How exactly did the president and first lady come to own one of Britt Conley’s paintings?
Jill Biden teaches writing and English at Northern Virginia Community College’s Alexandria campus. By day, Conley works as an assistant for the college’s music and fine arts departments. At a conference on campus, Biden spied Conley’s artwork and struck up a conversation about her piece on display, titled Musica.
“It depicts the concept of a musical composer having thought through their entire idea. It’s almost tangible; it’s ready to be written and just poured onto the page,” Conley explained to the first lady—her colleague, technically. The painting wasn’t a literal expression of such a moment—no human composer was depicted on the canvas—but rather an abstract amalgamation with swirls of various colors representing the emotion of such a catharsis.
Conley calls that type of experience “the Mozart moment,” because Mozart fully wrote songs in his head before transcribing them down on paper. Biden thought for a moment and then asked, “How much is it?” Next thing Conley knew, Biden was writing a check.
That piece represents Conley’s unusual niche: drawing, painting, and sculpting the music she sees.
Conley has a condition called synesthesia, in which the stimulation of one sense also stimulates another. For Conley, it means that she experiences imagery that’s tied to auditory phenomena—in other words, hearing a note or sound causes her to see a certain color or shape. The colors and shapes she sees are both translucent and muted; think of what the world looks like when you wear those red-and-blue 3D glasses at the movie theater.
“So if there was a song playing in the background, I would still see you next to me,” says Conley. “You wouldn’t be blocked.”
In November, her original artwork was displayed on a screen behind the Old Bridge Chamber Orchestra as they performed Modest Mussorgsky’s 1874 suite Pictures at an Exhibition. Conley had created 12 original works depicting what she saw in the musical suite for a rapt audience at the Hylton Performing Arts Center in Manassas.
Conley’s artwork spans all varieties of musical genres. Two of her other recent pieces depict the rock songs “Run” by Foo Fighters and “Creep” by Radiohead. Plus, she created almost 90 works for a solo exhibition inspired by Chris Ziemba’s jazz album Manhattan Lullaby.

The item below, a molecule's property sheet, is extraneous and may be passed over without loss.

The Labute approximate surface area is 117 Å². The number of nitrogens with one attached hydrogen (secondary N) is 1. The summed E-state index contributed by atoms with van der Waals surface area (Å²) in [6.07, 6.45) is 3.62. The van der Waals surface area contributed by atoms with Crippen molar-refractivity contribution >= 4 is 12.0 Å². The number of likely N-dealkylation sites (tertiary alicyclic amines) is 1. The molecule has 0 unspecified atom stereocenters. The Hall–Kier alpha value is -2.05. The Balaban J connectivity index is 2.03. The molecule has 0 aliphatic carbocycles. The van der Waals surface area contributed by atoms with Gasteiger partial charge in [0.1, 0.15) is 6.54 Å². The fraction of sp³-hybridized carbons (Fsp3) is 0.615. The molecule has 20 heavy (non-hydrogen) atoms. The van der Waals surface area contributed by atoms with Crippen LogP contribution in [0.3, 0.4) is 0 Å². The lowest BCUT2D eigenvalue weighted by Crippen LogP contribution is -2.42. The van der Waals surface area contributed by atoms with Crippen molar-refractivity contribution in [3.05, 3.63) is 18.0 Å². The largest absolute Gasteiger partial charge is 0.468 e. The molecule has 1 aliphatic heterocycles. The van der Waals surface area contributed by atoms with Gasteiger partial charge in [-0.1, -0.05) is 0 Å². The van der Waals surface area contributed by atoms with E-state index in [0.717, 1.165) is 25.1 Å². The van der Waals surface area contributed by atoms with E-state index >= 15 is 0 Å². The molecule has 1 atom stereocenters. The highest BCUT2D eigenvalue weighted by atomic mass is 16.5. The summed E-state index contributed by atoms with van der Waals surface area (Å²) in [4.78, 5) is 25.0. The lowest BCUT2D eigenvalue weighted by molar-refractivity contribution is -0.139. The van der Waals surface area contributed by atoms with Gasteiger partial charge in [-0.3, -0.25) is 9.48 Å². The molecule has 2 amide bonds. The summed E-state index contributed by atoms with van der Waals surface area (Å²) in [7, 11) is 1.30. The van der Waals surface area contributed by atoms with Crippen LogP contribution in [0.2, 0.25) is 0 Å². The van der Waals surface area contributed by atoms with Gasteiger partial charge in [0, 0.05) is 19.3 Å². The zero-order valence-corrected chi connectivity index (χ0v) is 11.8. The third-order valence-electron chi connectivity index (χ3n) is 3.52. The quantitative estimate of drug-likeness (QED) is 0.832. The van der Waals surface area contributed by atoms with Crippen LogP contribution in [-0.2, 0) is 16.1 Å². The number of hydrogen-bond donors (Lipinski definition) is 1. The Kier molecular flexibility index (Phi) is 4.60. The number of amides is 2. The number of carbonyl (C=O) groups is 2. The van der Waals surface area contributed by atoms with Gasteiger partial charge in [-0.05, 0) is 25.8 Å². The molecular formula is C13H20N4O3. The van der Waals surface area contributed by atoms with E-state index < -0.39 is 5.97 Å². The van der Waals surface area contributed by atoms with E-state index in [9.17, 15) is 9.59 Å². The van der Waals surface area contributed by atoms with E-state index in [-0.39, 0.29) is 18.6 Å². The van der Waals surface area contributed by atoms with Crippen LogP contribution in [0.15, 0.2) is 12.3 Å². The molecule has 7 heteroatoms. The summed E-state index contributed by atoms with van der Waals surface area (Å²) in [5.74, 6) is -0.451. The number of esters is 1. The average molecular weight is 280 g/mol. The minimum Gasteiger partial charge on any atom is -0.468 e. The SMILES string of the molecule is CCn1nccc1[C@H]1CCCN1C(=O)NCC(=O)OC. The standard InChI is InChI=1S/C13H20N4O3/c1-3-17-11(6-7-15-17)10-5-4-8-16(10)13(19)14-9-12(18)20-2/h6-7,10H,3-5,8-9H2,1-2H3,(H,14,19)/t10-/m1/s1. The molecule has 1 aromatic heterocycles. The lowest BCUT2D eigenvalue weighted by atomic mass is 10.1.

Once, she even learned an entirely new medium for the art she’d envisioned in her mind. Upon receiving a commission with the handbell ensemble Virginia Bronze to create artwork for their music, she attended a concert of theirs and thought the bells sounded like the visual medium of glassworks. “I’d never done glass before,” she admits, so she started taking classes until she learned.
For the finished product, she placed small light diodes behind almost every inch of glass, producing an effect like sunlight streaming through a church’s stained-glass window. The works accompanied such classical pieces as Igor Stravinsky’s Firebird Suite and Claude Debussy’s Sunken Cathedral.
The child of an economist father and a homemaker mother—two Americans who met studying abroad at Oxford University—Conley traces the genesis of her future career back to a moment when she was 5 years old. Sitting nearby while her mother played piano, she saw the music with her nascent synesthesia but didn’t realize how unusual that was, assuming it was normal.
Upon watching Walt Disney’s classic film Fantasia, featuring animated visualizations of several classical symphonic works, a 5-year-old Conley exclaimed, “That’s not what the music looked like!” Her mother replied, “Maybe you need to be the person who shows people what the music looked like.” That idea was cemented after attending a 1980 retrospective exhibit of Pablo Picasso’s works at New York City’s Museum of Modern Art, which attracted more than 1 million visitors over several months. “That was the moment I thought, I’m going to be an artist,” Conley remembered. The museum presented all of Picasso’s works in chronological order, across his various stylistic eras, including his Blue Period, Rose Period, and Cubist Period. “It was my first true understanding of theme and variation,” she says.